In the New York Magazine article, "All Joy and No Fun," Jennifer Senior writes:
Perhaps the most oft-cited datum comes from a 2004 study by Daniel Kahneman, a Nobel Prize–winning behavioral economist, who surveyed 909 working Texas women and found that child care ranked sixteenth in pleasurability out of nineteen activities. (Among the endeavors they preferred: preparing food, watching TV, exercising, talking on the phone, napping, shopping, housework.) This result also shows up regularly in relationship research, with children invariably reducing marital satisfaction. The economist Andrew Oswald, who’s compared tens of thousands of Britons with children to those without, is at least inclined to view his data in a more positive light: “The broad message is not that children make you less happy; it’s just that children don’t make you more happy.” That is, he tells me, unless you have more than one. “Then the studies show a more negative impact.” As a rule, most studies show that mothers are less happy than fathers, that single parents are less happy still, that babies and toddlers are the hardest, and that each successive child produces diminishing returns. But some of the studies are grimmer than others. Robin Simon, a sociologist at Wake Forest University, says parents are more depressed than nonparents no matter what their circumstances—whether they’re single or married, whether they have one child or four.
She goes on to make several key points, including:
1. There's a difference between feeling happy and feeling rewarded.
2. In countries with strong support systems, like Scandinavia, parents feel happier.
3. The gulf between our familial fantasies and reality is huge.
All of which makes sense, but you know what? I think being able to consider personal happiness so carefully is a privilege afforded to those for whom the basic necessities -- food, clothing, shelter -- aren't an issue. And I also think that happiness is relative.
Data from the United States General Social Survey shows that women today are less happy now than they were back in 1972. The survey has been asking the same question -- "How happy are you, on a scale of 1 to 3, with 3 being very happy, and 1 being not too happy?"-- to 1,500 men and women, of all ages, income levels, educational backgrounds, and marital statuses since 1972.
But the survey didn't ask the question of the same women year after year; it surveyed women in the same age groups year after year. So what made people happy (or unhappy) in 1972 may be different from what affects their happiness today. A generation or two ago, it was much more the norm to go straight from your parents' house as a young adult to your husband's house as a newlywed, with parenthood coming a year or so later. Happiness didn't enter into it to the extent it does now, because for many women, parenting was just par for the course.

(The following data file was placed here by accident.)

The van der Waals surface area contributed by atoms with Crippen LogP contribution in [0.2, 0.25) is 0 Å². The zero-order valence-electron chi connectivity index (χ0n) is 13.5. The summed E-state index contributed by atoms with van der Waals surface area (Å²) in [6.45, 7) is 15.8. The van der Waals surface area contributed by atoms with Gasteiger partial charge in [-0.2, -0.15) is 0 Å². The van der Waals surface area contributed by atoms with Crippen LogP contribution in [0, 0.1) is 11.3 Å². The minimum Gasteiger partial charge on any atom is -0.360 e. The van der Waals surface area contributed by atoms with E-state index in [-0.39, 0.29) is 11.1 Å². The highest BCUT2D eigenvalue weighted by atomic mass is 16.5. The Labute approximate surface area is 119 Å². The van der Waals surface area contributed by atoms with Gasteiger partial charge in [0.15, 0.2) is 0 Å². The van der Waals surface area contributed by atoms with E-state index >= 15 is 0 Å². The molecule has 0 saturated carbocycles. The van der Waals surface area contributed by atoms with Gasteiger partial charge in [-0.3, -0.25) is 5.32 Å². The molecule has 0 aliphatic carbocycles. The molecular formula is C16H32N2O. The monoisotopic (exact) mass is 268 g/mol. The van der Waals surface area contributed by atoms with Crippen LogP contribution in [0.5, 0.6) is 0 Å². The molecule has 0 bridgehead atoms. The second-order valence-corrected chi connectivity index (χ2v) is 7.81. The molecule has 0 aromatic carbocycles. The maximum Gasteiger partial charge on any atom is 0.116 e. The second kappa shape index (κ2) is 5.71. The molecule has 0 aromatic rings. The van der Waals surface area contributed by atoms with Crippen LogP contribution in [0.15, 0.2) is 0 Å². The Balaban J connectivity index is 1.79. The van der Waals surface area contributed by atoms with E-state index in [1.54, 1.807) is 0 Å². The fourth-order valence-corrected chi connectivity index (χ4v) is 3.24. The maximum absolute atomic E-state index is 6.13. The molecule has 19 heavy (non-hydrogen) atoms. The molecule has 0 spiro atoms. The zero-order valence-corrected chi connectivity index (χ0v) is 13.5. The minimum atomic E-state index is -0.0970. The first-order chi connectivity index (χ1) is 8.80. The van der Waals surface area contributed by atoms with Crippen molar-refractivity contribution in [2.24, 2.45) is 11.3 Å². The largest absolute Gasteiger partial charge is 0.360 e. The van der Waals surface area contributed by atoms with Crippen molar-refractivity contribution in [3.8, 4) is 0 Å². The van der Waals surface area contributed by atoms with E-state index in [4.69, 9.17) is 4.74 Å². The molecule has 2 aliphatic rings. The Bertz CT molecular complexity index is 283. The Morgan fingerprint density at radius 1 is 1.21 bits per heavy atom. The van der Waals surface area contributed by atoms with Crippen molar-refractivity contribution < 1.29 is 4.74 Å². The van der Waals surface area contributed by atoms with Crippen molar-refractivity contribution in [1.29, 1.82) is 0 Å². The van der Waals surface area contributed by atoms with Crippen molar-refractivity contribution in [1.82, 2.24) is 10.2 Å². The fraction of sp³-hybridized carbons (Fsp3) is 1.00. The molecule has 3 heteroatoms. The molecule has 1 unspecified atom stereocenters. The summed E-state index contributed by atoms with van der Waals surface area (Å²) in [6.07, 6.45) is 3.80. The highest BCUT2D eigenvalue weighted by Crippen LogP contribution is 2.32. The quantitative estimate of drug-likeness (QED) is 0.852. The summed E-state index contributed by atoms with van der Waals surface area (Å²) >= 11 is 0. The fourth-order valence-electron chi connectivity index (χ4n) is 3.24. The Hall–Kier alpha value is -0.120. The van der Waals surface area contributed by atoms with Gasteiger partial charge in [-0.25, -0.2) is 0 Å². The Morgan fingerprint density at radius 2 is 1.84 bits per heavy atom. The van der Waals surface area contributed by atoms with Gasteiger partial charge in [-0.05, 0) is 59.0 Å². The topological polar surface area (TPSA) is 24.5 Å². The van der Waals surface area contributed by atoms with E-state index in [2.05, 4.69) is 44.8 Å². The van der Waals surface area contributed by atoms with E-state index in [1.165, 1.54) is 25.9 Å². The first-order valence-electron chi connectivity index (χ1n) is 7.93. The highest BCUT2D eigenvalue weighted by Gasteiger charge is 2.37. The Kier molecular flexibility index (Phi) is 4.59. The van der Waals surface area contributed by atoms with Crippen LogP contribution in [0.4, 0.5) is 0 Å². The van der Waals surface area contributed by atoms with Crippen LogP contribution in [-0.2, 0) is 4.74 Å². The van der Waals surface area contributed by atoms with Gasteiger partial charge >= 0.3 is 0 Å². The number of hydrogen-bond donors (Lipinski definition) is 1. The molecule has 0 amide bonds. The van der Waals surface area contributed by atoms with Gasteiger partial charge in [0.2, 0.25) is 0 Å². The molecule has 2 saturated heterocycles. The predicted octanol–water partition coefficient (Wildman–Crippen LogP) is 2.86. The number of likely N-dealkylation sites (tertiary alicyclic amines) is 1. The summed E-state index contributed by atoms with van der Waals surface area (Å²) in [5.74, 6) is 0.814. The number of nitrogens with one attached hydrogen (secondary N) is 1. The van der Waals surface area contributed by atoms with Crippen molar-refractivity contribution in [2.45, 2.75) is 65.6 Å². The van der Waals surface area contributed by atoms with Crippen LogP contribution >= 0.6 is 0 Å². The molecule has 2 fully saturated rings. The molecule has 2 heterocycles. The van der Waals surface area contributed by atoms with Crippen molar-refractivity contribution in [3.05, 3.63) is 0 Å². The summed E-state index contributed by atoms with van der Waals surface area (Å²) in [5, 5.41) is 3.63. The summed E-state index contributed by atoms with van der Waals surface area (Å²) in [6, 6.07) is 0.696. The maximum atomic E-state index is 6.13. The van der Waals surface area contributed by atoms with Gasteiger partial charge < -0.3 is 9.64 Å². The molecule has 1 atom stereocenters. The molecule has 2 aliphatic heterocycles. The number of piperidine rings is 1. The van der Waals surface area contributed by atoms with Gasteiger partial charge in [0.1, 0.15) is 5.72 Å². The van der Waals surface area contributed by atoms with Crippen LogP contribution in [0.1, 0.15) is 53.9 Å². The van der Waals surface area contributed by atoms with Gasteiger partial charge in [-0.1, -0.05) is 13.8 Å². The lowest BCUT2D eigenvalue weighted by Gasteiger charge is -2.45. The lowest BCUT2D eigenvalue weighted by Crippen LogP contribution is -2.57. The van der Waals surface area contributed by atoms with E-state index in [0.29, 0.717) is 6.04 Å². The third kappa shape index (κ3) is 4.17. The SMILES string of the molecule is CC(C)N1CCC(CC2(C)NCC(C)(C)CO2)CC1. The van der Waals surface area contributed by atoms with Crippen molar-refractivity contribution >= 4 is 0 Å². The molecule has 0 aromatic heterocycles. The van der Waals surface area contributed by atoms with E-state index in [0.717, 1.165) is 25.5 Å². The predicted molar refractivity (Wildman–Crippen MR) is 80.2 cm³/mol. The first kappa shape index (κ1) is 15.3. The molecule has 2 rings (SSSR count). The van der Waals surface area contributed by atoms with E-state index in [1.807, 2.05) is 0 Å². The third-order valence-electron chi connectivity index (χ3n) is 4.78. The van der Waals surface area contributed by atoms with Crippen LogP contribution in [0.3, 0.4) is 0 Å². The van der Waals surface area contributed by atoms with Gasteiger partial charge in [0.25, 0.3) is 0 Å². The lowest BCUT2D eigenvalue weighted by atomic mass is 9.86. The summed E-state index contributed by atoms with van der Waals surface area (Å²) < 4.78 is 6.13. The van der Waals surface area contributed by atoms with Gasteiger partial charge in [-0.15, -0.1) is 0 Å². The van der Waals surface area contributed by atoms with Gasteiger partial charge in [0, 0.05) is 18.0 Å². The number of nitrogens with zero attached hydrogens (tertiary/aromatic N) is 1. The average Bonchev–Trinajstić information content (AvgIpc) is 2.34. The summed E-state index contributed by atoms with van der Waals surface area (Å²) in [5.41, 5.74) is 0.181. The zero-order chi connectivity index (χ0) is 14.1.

Today, we have choices -- maybe too many -- about almost everything in our lives, including when and whether to have children. And having children later in life may lead to dissatisfaction among parents simply because, after having established their careers and their finances and themselves before having kids, they know exactly what they're giving up.
I'd argue that, all else being equal, the people who are unhappiest as parents are the ones who were unwilling to believe that having kids is a major lifestyle changes, and that raising them is a lifelong challenge. (Once that diapers-and-bottle stage is over and you've made it past the Terrible Twos and the Terrible Teens, you still get to worry about their well-being for the rest of your life.)
But I also think that you have to choose to be happy as a person. And if you're relying on other people to make you happier -- whether that other person is your spouse or your teen or a new baby -- you're not going to get what you want.
Every year, I make my new resolutions on my birthday instead of on Dec. 31. The big day was earlier this week, and along with losing enough weight to make me feel good about being in my body again (I can't put a number on it, I just know that what I weigh now doesn't feel great) I vowed to make my own happiness.
Now, I'm basically a silver-lining-type person, but I've been feeling unhappy about some parts of my life, and it was getting me down. In true Lylah fashion, though, I wasn't telling anyone that it was -- I expected them to notice, somehow, and change. That doesn't happen. And you know what? Even telling them doesn't necessarily change anything.
But making your own happiness -- that has an immediate effect. I don't just mean boosting your energy levels or making some "me" time (though those things help too, of course). I mean choosing to be happy -- and then finding the happiness that already exists in your life.
In terms of parenthood (and step-parenthood), for me that means cherishing the small moments that make the long grind worthwhile.
Are you happier or less happy now that you've had kids? Or do you think you're as happy as you were before, but in a different way?